In recent decades, the so-called hygiene hypothesis has been proposed to explain the rapid rise in allergic diseases during the 20th century and has even been linked to a broader range of chronic illnesses. The basic idea is that that when exposure to parasites, bacteria, and viruses is limited early in life, children face a greater chance of having allergies, asthma, and other autoimmune diseases during adulthood.
Recently, researchers at the University of Montreal have discovered a somewhat analogous phenomenon going on in trees. What they found is that trees that can tolerate polluted soil are also better at defending themselves against pests and pathogens. By tolerating chemical pollution, trees appear to have advantages in resisting biological invasion.
The discovery came about when the researchers were studying the presence of genetic information in the form of RNA from invasive fungi and bacteria in trees. Along the way, they found very large amounts of RNA from two-spotted spidermites, which are a very common plant pest.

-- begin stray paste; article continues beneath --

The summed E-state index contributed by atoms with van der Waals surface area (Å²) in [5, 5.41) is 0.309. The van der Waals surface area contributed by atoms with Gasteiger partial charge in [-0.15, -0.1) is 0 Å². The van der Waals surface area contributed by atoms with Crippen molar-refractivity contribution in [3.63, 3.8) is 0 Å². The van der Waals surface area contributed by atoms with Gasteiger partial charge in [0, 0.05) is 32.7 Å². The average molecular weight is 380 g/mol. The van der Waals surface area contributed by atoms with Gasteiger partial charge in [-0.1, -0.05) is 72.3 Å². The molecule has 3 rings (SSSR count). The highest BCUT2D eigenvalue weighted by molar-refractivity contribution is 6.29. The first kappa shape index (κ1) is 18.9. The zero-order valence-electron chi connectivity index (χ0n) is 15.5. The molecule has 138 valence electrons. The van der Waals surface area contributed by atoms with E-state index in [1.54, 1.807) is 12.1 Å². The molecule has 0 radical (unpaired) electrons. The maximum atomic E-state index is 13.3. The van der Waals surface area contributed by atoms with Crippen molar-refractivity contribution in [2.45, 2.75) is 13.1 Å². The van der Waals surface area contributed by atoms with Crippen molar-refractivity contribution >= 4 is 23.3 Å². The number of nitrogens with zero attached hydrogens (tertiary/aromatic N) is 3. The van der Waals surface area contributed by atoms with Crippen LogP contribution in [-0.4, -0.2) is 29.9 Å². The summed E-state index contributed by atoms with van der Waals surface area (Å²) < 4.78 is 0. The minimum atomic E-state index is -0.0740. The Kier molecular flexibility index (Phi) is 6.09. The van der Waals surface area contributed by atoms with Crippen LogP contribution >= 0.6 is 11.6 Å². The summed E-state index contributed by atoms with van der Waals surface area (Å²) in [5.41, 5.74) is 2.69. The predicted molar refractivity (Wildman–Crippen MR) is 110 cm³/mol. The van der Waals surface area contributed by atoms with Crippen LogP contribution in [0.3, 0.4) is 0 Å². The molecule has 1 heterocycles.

The surprising result was that trees growing in non-contaminated soil had a far higher abundance of spidermite RNA than trees in polluted soil. The hypothesis is that tolerating the soil pollutants essentially primes the trees’ defense mechanisms, allowing them to better combat pests like spidermites.
The researchers are repeating the work at a variety of sites and are looking at similar interactions with other arachnids and insects.
The response of organisms – whether they are people or trees – to potentially harmful pests, parasites, and microorganisms is clearly complex and very much intertwined with the environment. We are all participants in ecosystems.
Photo, posted February 2, 2013, courtesy of Martin Fisch (Marfish75) via Flickr.
Earth Wise is a production of WAMC Northeast Public Radio.